Developing Social Media Workshops for Journalists

    by Roland Legrand
    March 4, 2009
    Photo by "Little Shiva":http://www.flickr.com/people/littleshiva/ via Flickr; Flash animation version "here":http://www.littleshiva.com/flash.html.

    For the last few weeks, my colleague Raphael and I have been organizing a series of social media workshops for our fellow journalists at the Belgian business newspapers and websites De Tijd and L’Echo. I’d like to open this up to reader suggestions, so let me tell you what we intend to cover in this course — and I hope you can give us feedback, telling us if we’ve overlooked something important or if you have ideas for how we could facilitate the whole process.

    Social Media

    We are organizing five workshops about social media:

    Working on such [cross-media] projects would make the exciting potential of new media tools obvious to the newsroom."

    1) The very basics.
    The first workshop starts with what we consider to be the very basics: RSS Feeds. To familiarize journalists with this tool, we will hold hour-long sessions, of about 15 journalists each, where they can work with Google Reader.


    We also say a few words about how RSS feeds apply to blogs. The principle is that of “My friends’ friends are my friends.” If a blog or a news site one trusts discusses other blogs on a regular basis or includes them in its blogroll, then there is a good chance those blogs are interesting as well. Of course, these recommended blogs will have additional recommended blogs of their own, which could very well be interesting as well. The number of worthwhile blogs grows exponentially, hence the need to organize all the feeds, for instance using Google Reader.

    We explain that RSS feeds can also be used to keep track of searches in Google News or for monitoring the new bookmarks in your network at Delicious.

    However, the very first thing we teach is how to use Mozilla Firefox in an efficient way — showing shortcuts, extensions, etc. In that way, we want to be sure that everybody masters some of the basics.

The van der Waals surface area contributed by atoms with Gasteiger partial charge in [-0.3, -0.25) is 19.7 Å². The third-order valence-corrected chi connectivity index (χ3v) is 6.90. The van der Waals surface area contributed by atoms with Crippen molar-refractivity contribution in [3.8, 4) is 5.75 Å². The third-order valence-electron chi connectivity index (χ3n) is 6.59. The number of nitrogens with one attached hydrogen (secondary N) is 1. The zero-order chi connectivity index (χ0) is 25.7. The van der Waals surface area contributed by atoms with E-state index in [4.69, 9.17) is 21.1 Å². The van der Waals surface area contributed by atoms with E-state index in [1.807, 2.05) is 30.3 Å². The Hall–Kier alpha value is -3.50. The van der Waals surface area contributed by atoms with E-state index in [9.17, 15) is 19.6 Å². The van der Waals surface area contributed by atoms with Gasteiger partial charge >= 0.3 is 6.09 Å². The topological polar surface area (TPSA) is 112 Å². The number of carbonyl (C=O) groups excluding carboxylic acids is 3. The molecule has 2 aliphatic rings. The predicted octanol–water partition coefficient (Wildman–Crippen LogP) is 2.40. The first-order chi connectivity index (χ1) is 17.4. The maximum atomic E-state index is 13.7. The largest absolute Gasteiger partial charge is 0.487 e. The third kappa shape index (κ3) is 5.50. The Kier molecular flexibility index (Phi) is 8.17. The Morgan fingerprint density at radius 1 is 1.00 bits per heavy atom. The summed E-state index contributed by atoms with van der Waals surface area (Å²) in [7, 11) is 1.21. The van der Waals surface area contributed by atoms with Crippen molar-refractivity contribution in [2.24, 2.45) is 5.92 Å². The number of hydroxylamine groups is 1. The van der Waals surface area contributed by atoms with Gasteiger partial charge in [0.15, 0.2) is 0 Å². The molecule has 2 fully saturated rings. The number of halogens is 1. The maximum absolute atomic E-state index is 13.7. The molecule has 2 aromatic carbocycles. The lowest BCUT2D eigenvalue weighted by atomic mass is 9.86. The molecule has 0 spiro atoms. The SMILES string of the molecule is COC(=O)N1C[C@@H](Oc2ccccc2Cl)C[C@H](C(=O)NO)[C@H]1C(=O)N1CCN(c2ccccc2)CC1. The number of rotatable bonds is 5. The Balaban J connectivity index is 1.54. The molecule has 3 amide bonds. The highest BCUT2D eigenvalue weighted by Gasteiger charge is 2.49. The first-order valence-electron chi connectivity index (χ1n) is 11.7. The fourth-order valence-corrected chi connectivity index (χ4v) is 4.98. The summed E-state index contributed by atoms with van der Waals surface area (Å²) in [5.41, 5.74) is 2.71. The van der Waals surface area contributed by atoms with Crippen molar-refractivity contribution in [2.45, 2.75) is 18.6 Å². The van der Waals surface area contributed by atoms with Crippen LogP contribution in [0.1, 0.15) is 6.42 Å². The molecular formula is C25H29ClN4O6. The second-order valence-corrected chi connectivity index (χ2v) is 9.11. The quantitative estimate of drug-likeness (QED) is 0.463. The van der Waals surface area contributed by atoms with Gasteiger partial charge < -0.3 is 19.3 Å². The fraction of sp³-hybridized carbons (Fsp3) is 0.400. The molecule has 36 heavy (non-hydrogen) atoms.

2) Sharing articles and links.
    This is where we go into more detail on the sharing possibilities of Google Reader and of Delicious, but also Twitter as a way to exchange links and ideas. For Twitter, we’ll let our colleagues compare Twhirl, Tweetdeck and Twitterfall, with special attention to the search possibilities.

    i-a3078af0e250e016690bb39cb7e437c2-flickr grab.jpg

    3) Photo and video sharing.
    I think that we’ll need to devote another session to “sharing,” this time focusing on pictures and videos. Most of my colleagues don’t use Flickr, for instance, and because we want to publish the pictures, we’ll need to explain the principles of Creative Commons and when you can publish someone’s photos. To integrate all these media streams, we’ll present them with the life-stream aggregator FriendFeed as a possible solution.

    4) The social dimension.
    One of the most important aspects of all this is learning how to navigate the social dimension, to deal with other users on the networks. In the fourth session, we’ll play around with Facebook, LinkedIn and social news websites such as Digg. Maybe we’ll have a look at virtual worlds, to see what other media do there to engage their audiences in an immersive way. We’ll see if we can start a debate about the best ways to practice crowdsourcing and meet interesting people using networks.

    5) Striking out for yourself. The last session of the social media series is for those who want to launch their own blog, network or wiki. We’ll discuss the projects collectively and take the first steps to launching some. We’ll use an internal wiki to enable people to react, to suggest other tools and practices after the discussion. This wiki is organized to be ongoing as we anticipate that we’ll have repeat courses and additions, taking into account that new tools come on to the market about every day.

    Audio, video, stills, animations

    Most of our journalists are “writers.” They are text people. We would like to introduce them to other possibilities to bring their stories to life. To that end, we have also envisioned some voluntary courses on audio, video and animation. Not all of our reporters will choose to follow these sessions, but we think they will help those that do attend to understand some new tools.